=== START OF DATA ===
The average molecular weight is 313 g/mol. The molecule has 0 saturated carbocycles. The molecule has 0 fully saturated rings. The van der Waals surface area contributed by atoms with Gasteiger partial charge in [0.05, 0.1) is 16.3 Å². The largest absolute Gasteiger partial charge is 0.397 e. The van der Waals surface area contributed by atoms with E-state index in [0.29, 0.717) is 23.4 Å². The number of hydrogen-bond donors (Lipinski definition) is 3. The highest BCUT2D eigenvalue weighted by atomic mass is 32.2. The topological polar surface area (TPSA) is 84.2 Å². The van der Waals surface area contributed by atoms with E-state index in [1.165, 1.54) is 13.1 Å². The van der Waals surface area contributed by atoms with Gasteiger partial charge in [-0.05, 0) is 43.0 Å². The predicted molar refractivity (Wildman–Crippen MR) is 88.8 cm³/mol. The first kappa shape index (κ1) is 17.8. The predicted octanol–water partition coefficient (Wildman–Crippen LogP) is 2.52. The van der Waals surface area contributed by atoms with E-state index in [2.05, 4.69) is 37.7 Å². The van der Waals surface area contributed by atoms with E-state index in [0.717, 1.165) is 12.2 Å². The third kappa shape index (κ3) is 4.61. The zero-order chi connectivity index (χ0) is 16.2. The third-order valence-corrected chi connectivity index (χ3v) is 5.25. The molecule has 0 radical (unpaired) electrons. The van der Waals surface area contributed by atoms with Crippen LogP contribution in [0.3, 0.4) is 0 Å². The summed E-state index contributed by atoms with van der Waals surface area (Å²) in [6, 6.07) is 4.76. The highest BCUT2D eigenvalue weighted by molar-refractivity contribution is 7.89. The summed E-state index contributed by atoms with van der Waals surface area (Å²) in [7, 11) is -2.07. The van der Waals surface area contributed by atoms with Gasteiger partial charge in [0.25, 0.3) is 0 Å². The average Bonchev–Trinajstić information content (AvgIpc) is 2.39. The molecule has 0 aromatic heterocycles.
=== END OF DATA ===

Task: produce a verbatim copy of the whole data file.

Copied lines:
The average molecular weight is 313 g/mol. The molecule has 0 saturated carbocycles. The molecule has 0 fully saturated rings. The van der Waals surface area contributed by atoms with Gasteiger partial charge in [0.05, 0.1) is 16.3 Å². The largest absolute Gasteiger partial charge is 0.397 e. The van der Waals surface area contributed by atoms with E-state index in [0.29, 0.717) is 23.4 Å². The number of hydrogen-bond donors (Lipinski definition) is 3. The highest BCUT2D eigenvalue weighted by atomic mass is 32.2. The topological polar surface area (TPSA) is 84.2 Å². The van der Waals surface area contributed by atoms with E-state index in [1.165, 1.54) is 13.1 Å². The van der Waals surface area contributed by atoms with Gasteiger partial charge in [-0.05, 0) is 43.0 Å². The predicted molar refractivity (Wildman–Crippen MR) is 88.8 cm³/mol. The first kappa shape index (κ1) is 17.8. The predicted octanol–water partition coefficient (Wildman–Crippen LogP) is 2.52. The van der Waals surface area contributed by atoms with E-state index in [2.05, 4.69) is 37.7 Å². The van der Waals surface area contributed by atoms with E-state index in [0.717, 1.165) is 12.2 Å². The third kappa shape index (κ3) is 4.61. The zero-order chi connectivity index (χ0) is 16.2. The third-order valence-corrected chi connectivity index (χ3v) is 5.25. The molecule has 0 radical (unpaired) electrons. The van der Waals surface area contributed by atoms with Crippen LogP contribution in [0.3, 0.4) is 0 Å². The summed E-state index contributed by atoms with van der Waals surface area (Å²) in [6, 6.07) is 4.76. The highest BCUT2D eigenvalue weighted by molar-refractivity contribution is 7.89. The summed E-state index contributed by atoms with van der Waals surface area (Å²) in [7, 11) is -2.07. The van der Waals surface area contributed by atoms with Gasteiger partial charge in [0.25, 0.3) is 0 Å². The average Bonchev–Trinajstić information content (AvgIpc) is 2.39. The molecule has 0 aromatic heterocycles.